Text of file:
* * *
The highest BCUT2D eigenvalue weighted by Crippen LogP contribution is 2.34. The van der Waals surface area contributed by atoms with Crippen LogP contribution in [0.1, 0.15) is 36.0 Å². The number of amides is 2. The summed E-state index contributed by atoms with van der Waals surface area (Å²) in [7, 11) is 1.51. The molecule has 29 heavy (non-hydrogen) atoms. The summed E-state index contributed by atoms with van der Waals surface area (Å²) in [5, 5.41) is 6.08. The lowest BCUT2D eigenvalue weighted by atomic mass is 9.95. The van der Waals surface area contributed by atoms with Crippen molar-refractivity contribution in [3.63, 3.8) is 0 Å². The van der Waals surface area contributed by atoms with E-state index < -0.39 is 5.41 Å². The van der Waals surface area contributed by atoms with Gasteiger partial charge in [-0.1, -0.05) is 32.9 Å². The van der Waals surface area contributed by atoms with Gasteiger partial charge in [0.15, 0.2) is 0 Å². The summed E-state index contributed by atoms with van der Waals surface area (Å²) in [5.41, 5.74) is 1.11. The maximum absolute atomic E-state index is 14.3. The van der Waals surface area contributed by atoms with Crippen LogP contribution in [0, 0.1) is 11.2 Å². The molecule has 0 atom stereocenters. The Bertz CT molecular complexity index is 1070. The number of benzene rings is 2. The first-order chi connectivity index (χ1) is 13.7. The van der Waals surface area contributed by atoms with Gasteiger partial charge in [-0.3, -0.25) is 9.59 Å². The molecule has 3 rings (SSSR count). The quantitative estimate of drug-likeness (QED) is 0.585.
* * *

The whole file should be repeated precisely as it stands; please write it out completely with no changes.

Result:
The highest BCUT2D eigenvalue weighted by Crippen LogP contribution is 2.34. The van der Waals surface area contributed by atoms with Crippen LogP contribution in [0.1, 0.15) is 36.0 Å². The number of amides is 2. The summed E-state index contributed by atoms with van der Waals surface area (Å²) in [7, 11) is 1.51. The molecule has 29 heavy (non-hydrogen) atoms. The summed E-state index contributed by atoms with van der Waals surface area (Å²) in [5, 5.41) is 6.08. The lowest BCUT2D eigenvalue weighted by atomic mass is 9.95. The van der Waals surface area contributed by atoms with Crippen molar-refractivity contribution in [3.63, 3.8) is 0 Å². The van der Waals surface area contributed by atoms with E-state index < -0.39 is 5.41 Å². The van der Waals surface area contributed by atoms with Gasteiger partial charge in [-0.1, -0.05) is 32.9 Å². The van der Waals surface area contributed by atoms with Gasteiger partial charge in [0.15, 0.2) is 0 Å². The summed E-state index contributed by atoms with van der Waals surface area (Å²) in [5.41, 5.74) is 1.11. The maximum absolute atomic E-state index is 14.3. The van der Waals surface area contributed by atoms with Crippen LogP contribution in [0, 0.1) is 11.2 Å². The molecule has 0 atom stereocenters. The Bertz CT molecular complexity index is 1070. The number of benzene rings is 2. The first-order chi connectivity index (χ1) is 13.7. The van der Waals surface area contributed by atoms with Gasteiger partial charge in [-0.3, -0.25) is 9.59 Å². The molecule has 3 rings (SSSR count). The quantitative estimate of drug-likeness (QED) is 0.585.